Because it’s not enough to say you’re going to cut back on dinners out. You need to plan some meals to make at home, buy the ingredients at the grocery store, and schedule time to cook. If you don’t, you’ll just end up ordering takeout again.

Taking fewer cabs and Uber rides is a good idea, but if you don’t buy a bus pass today or fix up your bike, you’ll end up taking Uber when you’re too tired to walk.

It feels great to decide to pay off your credit card debt faster, but if you don’t have plan for putting that money aside, it might accidentally be spent on something else.

If you keep doing what you’ve done before, you can’t expect a different outcome. But all too often, that’s what happens. If you want a different outcome, you need to do things differently. And it’s not as hard as you think!

Don’t try to change everything at once. That’s too much. Change one behavior per week. And make a plan. Write out each change you’d like to make, and how you will make it happen. Do it now and start slow.

This week, cook one extra meal at home. Next week, buy a bus pass. The following week, set up an automatic transfer from your checking account to a new account you’ll use just to pay down your debt. Keep making small changes and you’ll be amazed at the results!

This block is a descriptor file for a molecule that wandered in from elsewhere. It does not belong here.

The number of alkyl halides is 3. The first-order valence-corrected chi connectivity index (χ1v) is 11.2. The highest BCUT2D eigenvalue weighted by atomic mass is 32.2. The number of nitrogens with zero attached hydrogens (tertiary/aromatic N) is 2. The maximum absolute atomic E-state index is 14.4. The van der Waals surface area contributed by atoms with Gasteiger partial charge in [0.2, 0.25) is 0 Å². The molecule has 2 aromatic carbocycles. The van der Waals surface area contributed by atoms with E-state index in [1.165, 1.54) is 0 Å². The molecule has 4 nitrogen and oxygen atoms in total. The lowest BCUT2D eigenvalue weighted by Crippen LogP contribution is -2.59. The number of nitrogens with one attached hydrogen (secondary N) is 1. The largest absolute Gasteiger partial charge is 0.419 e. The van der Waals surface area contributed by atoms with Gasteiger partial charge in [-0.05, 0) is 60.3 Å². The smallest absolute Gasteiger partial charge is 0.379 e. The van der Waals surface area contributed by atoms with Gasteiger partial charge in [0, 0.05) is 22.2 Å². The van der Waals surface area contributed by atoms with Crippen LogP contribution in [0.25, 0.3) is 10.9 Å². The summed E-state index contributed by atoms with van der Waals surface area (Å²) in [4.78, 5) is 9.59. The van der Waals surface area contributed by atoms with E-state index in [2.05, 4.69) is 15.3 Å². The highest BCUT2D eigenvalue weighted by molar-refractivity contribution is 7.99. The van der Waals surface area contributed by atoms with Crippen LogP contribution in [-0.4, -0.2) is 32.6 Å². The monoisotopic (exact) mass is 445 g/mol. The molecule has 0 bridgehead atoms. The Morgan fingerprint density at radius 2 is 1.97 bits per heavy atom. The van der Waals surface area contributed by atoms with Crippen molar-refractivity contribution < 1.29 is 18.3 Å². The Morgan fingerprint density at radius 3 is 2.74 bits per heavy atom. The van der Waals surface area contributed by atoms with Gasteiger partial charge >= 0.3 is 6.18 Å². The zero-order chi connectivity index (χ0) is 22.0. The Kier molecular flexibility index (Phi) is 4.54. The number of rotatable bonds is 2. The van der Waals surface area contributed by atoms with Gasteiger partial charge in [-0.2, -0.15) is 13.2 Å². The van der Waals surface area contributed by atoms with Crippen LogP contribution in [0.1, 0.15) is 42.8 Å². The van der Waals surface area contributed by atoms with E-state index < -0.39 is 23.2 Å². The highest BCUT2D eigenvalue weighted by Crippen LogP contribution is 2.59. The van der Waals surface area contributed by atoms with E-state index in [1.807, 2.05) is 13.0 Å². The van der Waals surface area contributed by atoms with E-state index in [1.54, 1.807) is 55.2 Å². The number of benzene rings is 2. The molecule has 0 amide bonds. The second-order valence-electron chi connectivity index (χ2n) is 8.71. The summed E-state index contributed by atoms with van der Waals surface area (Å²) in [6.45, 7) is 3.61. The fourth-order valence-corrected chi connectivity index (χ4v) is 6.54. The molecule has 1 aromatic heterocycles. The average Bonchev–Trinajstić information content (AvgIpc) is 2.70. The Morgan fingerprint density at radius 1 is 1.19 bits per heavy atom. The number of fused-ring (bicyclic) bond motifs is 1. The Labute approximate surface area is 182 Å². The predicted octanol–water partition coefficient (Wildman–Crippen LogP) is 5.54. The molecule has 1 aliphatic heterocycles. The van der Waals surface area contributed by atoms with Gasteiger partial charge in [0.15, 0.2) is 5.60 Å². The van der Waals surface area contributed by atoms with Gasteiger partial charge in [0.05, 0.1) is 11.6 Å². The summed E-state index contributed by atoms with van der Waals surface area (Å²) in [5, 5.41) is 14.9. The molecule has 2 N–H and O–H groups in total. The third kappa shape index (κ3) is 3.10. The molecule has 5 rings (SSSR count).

Why I don’t like budgets

At this point, you’re probably shocked to hear that I don’t like budgets. But if you look back over all of my posts so far, you’ll see that I never discuss them. Budgets aren’t mentioned anywhere in this site’s name. I think budgets can serve a good purpose, but they frustrate me.

It’s too easy to fail at budgeting for the reasons above and for others. Then when someone almost inevitably fails, it makes them reluctant to continue working to improve their finances.

It makes sense. You try the thing that you’ve always been told is the best and only way to do it. You fail. You give up. I don’t blame you.

Or you fail, but you keep at it without knowing how to fix things, and you don’t see your financial situation improve.

So many people give up when they could have succeeded, if only they’d had better tools.

Budgets and you

Budgets aren’t for everyone, but if you like them, go for it! Just be sure to avoid the pitfalls above. Then please come back here and let me know how you’re doing in the comments! And ask any questions you have – I’ll be glad to answer them.

Save money by wearing your favorite clothes